People who have accumulated a substantial amount of wealth during their lifetime are often reluctant to disclose the full extent of their wealth to their children. Although there may be a number of good reasons for high-net-worth individuals to create a trust with their children as beneficiaries, the phrase “trust fund baby” immediately brings to mind images of apathetic adults living lavish, substance-abusing lifestyles with no need or desire to work and no purpose or direction in life. Creating a silent trust may be the solution to such nightmarish beneficiary-gone-wrong scenarios.
What Is a Silent Trust?
After a trust has been created, the trustee has certain legal duties to the beneficiaries. Although a trustee’s duties vary by state, in most states, a trustee must disclose the trust’s existence, identify themselves as the trustee, and send the beneficiaries yearly accounting statements on request with information about the trust’s assets (accounts and property), taxes, distributions, and performance.
A silent trust eliminates the legal requirement that the trustee tell the beneficiaries about the trust’s existence or terms for a period of time. Typically, a silent trust’s terms will provide for a triggering event, such as the beneficiary reaching a certain age or achieving a certain milestone or the trustmaker’s death or incapacity. The trustee’s obligations to inform the beneficiary begin only upon the occurrence of the triggering event.
Benefits of a Silent Trust
A silent trust that does not require the disclosure of information to beneficiaries has numerous benefits:
- Keeps the trustmaker’s financial affairs and estate plans confidential
- Reduces the risk that beneficiaries will engage in financially irresponsible behavior because of their expectation of receiving trust money
- Reduces the risk that beneficiaries will become the targets of fraud, scams, theft, or frivolous lawsuits
- Avoids beneficiary scrutiny of trust asset management, particularly when the management of a family business is included
Downsides of a Silent Trust
A silent trust also has downsides. Reduced trustee supervision is one of the most obvious drawbacks. If a beneficiary has no knowledge of or information about a trust, they cannot supervise the trustee and ensure that the trustee is acting in their best interests. A trustee’s breach of fiduciary duty may not be discovered until years later after a great amount of damage has already been done. This downside may not be much of a concern, however, in states that require the selection of a beneficiary surrogate or designated representative who receives the required information and notices on the beneficiary’s behalf.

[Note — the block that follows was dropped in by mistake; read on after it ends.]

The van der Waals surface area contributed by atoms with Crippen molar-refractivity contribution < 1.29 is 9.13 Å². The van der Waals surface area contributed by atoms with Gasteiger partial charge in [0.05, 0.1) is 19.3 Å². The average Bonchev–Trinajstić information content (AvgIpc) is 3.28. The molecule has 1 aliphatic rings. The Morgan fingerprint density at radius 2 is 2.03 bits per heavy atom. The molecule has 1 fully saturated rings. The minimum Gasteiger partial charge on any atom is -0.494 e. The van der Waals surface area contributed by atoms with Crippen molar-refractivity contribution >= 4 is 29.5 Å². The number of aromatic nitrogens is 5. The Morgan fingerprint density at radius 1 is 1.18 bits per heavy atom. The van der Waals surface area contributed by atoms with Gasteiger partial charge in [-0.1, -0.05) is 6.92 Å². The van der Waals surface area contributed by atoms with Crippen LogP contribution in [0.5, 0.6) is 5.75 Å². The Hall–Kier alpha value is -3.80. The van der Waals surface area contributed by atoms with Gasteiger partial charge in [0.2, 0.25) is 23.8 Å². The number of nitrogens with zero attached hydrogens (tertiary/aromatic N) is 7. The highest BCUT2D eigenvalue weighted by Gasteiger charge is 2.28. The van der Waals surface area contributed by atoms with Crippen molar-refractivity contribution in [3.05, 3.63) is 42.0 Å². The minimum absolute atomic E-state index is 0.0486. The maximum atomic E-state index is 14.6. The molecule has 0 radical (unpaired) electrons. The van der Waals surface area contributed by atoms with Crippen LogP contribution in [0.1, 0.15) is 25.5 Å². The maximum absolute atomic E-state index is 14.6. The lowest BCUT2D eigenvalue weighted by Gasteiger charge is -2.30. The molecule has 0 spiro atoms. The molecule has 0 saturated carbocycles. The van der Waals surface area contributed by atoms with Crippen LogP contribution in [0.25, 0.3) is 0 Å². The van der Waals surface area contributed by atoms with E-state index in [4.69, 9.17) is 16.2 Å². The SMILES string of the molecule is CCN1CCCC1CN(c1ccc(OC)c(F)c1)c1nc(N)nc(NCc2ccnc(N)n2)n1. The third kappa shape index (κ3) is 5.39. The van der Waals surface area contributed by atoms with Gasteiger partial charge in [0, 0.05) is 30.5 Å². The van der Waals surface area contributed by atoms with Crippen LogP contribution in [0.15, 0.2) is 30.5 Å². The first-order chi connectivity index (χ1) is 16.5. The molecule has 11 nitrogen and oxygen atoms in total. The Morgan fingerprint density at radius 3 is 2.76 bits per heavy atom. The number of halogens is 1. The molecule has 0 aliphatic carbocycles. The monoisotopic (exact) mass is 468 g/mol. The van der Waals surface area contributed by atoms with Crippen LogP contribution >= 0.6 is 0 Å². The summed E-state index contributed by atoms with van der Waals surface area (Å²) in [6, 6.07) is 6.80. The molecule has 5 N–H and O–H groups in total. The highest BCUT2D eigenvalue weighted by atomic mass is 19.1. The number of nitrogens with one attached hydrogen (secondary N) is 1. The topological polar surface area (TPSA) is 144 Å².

Another downside is that a silent trust may not actually be very effective at discouraging a beneficiary’s financially irresponsible behavior. Although children may not know the full extent of their parents’ wealth, they know that the wealth exists, and they probably expect to receive a share of it in some form, even if they do not know of the trust’s actual existence. Choosing to keep children in the dark about the family’s wealth can result in missed opportunities to involve them and educate them about how wealth can be acquired, managed, and beneficially used and preserved.
Should I Consider a Silent Trust?
High-net-worth individuals who expect to have a taxable estate may want to consider creating a trust that will transfer their assets during their lifetime to avoid including the assets in their estate at death. Currently, an estate larger than $12.06 million is subject to estate tax, although in 2025 that amount will drop to $5 million (adjusted for inflation). Parents who want to create trusts to transfer wealth but who worry about the effect such large wealth transfers may have on their beneficiaries may want to consider including silent trust provisions.
Silent trusts are permitted in only a handful of states: Alaska, Delaware, New Hampshire, South Dakota, Nevada, Tennessee, and Wyoming. If you live in a state with a silent trust statute, you can include silent trust provisions when you create a trust. If you do not live in a state that allows silent trusts, you can create the trust in a state that does. You will, however, have to use a trustee (such as a trust company) located in that state.
If you worry about your beneficiaries becoming trust fund babies, or if you just prefer to keep your financial and estate plan as private as possible, the Davis Schilken, PC team is happy to meet with you to discuss various estate planning strategies that can help you meet your unique goals and wishes. We make estate planning simple. Give our office a call today (303)670-9855.
 Confidential Trusts, Wealth Management at Northern Trust (Jan. 2017), https://www.northerntrust.com/documents/white-papers/wealth-management/insights-on-confidential-trust.pdf.
 Al W. King III, Should You Keep a Trust Quiet (Silent) from Beneficiaries?, WealthManagement.com (Mar. 25, 2015), https://www.wealthmanagement.com/estate-planning/should-you-keep-trust-quiet-silent-beneficiaries.